Asia Crisis

Singapore cautious about Myanmar sanctions

UNITED NATIONS, Oct 5 (Reuters) - Singapore on Friday questioned the impact of sanctions against Myanmar's ruling junta and warned they might damage future reconciliation talks but did not rule such action out.

Singapore's U.N. Ambassador Vanu Gopala Menon told a U.N. Security Council debate on Myanmar that if punitive measures were adopted "we have to pause to consider dispassionately what the real impact of additional sanctions will be."

"My delegation can understand the impulse to punish unacceptable behavior," Menon said. "Indeed we should not rule this out."

But Menon, whose country is current chairman of the Association of Southeast Asian Nations (ASEAN) and a leading investor in Myanmar, questioned whether sanctions would affect the isolated regime and whether they would help or hinder the U.N. role and that of special envoy Ibrahim Gambari.

"All such actions should have only one objective, which is to strengthen Mr. Gambari's hand as an effective mediator," Menon said.

Menon also said it would be a "grievous mistake" to think that if the military government left the scene "all would suddenly be well and all problems would automatically be resolved."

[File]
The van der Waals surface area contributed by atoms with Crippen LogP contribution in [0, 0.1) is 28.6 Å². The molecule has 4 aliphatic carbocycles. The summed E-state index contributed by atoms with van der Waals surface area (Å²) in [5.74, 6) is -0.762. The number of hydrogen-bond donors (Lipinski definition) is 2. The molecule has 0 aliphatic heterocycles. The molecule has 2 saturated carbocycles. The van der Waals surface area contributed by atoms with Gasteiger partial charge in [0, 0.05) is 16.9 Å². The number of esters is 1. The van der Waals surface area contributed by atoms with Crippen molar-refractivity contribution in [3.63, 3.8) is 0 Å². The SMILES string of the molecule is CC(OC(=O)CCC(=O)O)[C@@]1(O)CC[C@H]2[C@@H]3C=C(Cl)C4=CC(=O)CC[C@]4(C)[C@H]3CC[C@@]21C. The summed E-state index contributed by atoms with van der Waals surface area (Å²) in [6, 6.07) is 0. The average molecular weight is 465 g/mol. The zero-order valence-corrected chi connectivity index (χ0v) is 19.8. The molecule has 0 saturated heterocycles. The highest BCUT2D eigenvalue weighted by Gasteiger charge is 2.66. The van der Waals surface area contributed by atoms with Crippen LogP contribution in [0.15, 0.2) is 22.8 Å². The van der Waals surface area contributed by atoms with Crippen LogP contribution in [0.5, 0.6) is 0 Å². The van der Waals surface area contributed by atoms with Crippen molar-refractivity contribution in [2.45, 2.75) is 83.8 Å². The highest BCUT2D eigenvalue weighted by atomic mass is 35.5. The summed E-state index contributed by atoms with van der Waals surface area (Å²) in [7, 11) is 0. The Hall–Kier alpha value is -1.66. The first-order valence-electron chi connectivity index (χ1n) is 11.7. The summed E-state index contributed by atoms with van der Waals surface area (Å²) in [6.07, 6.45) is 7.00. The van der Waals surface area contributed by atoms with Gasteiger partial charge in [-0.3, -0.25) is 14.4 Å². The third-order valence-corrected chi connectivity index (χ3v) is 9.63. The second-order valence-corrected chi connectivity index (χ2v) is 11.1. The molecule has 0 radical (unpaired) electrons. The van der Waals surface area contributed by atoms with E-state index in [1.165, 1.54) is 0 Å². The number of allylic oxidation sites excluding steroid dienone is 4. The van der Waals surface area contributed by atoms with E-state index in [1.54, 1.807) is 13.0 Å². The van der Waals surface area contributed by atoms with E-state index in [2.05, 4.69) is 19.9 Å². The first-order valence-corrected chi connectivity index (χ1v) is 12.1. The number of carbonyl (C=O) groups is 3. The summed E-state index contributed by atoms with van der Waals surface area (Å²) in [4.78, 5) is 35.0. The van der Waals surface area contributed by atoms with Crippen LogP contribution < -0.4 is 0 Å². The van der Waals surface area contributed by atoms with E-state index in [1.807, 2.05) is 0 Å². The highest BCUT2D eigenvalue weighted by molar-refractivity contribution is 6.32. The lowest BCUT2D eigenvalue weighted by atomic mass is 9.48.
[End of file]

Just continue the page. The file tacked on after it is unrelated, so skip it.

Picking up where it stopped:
He said the military "cannot be wished away" and any peaceful solution would have to involve them along with all other parties.

"If the military is not part of the solution, there will be no solution," Menon said. He warned of Iraq-style anarchy and said only a tenuous cease-fire among armed ethnic groups had prevented more hostilities.

"This should not be an excuse for delaying necessary steps forward," Menon said. "But neither do we want a Yugoslavia in Southeast Asia," he added, referring to the Balkan country's disintegration amid ethnic warfare in the 1990s.

He called on major Asian powers China, India and Japan to use their influence.

Although Myanmar is part of the 10-nation ASEAN group, Menon said the association's influence was limited.